Mar 28, 2012 by
by
Photogeek
Napa, CA, USA
Location : 
Napa, CA, USA
Age: 55-65
Favorite Subject: Landscape
Nikon Family: 21+ years
Experience: Less than a month
Role: Serious passion, hobbyist

+1point
2out of 3found this answer helpful.
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Answer: 
Unfortunately the Nikon answer simply re-creates the uncertainty by seeming to say that blur will be amplified by this camera because of its high detail. It suggests that blur would not be as noticeable as with a camera of lower definition. So more care will have to be given, especially if you want to enlarge the image significantly.

As a fine point, you cannot expect the sharpest images with almost any camera at low to moderate shutter speeds without the use of a tripod or other steadying device and even mirror lock up.
Mar 19, 2012 by
by
Snappy
Portland, OR, USA
Location : 
Portland, OR, USA
Age: Over 65
Favorite Subject: Nature
Nikon Family: 21+ years
Experience: Less than a month
Role: Semi-professional photographer

-15points
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Answer: 
Thanks. However, I didn't interpret the guide in the way you did. The example they showed employs that shutter speed, and logically it might make sense, but I get the feeling (from the NIkon team's answer as well) it is an issue with the camera and your technique has to be flawless. The biggest issue for me is this, followed by lower ISO than I expected. The camera's features otherwise seem fantastic. I have been a lifelong Canon user, and I was ready to switch, but obviously have some concerns.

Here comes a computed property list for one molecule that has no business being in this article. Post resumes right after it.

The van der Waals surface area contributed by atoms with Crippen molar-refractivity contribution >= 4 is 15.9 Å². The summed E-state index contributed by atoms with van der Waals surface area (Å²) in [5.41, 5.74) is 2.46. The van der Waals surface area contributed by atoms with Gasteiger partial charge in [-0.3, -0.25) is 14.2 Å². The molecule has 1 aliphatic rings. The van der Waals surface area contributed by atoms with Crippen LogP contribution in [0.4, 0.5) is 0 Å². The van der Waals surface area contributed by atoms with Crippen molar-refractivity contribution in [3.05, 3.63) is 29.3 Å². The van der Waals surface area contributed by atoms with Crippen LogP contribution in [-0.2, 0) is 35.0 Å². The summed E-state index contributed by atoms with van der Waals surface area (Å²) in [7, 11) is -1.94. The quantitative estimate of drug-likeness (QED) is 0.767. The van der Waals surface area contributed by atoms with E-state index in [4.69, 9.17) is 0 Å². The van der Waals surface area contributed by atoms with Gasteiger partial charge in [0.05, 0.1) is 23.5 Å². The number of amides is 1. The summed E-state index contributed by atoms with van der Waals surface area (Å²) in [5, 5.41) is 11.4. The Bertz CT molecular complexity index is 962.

Mar 8, 2012 by
by
Groth
New York, NY, USA
Location : 
New York, NY, USA
Age: 55-65
Favorite Subject: Travel
Nikon Family: 0-1 years
Role: Serious passion, hobbyist

+29points
30out of 31found this answer helpful.
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Answer: 
If you look closely at the guide, the blur is only a possibility when shooting at shutter speeds of 1/15-1s. The Nikon D800 is just as hand-holdable as a D3, D700, D3S or any other DSLR.
Mar 7, 2012 by
by
Nikonguy88
Denver, CO, USA
Location : 
Denver, CO, USA
Age: 18-24
Favorite Subject: Portrait
Nikon Family: 2-5 years
Role: Semi-professional photographer

-20points
9out of 38found this answer helpful.
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Answer: 
At the high resolutions offered by the D800/D800E, even the slightest camera motion can result in blur. The technique revealed in this section minimizes blur through a combination of live view photography and a tripod.
Feb 28, 2012 by
by
NikonStaff
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Has staff answer
D800
 
6 Answers

With the D800E will moire occur with images in nature, or is it largely manifested with fine manmade structure.

Feb 6, 2012 by
by
Robert
Maine
 on D800
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+9points
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I am a nature photographer (largely) and specifically I hope that moire will not occur on the wings of birds.
2 years, 2 months ago by
by
Robert
Maine
Location : 
Maine
Age: 55-65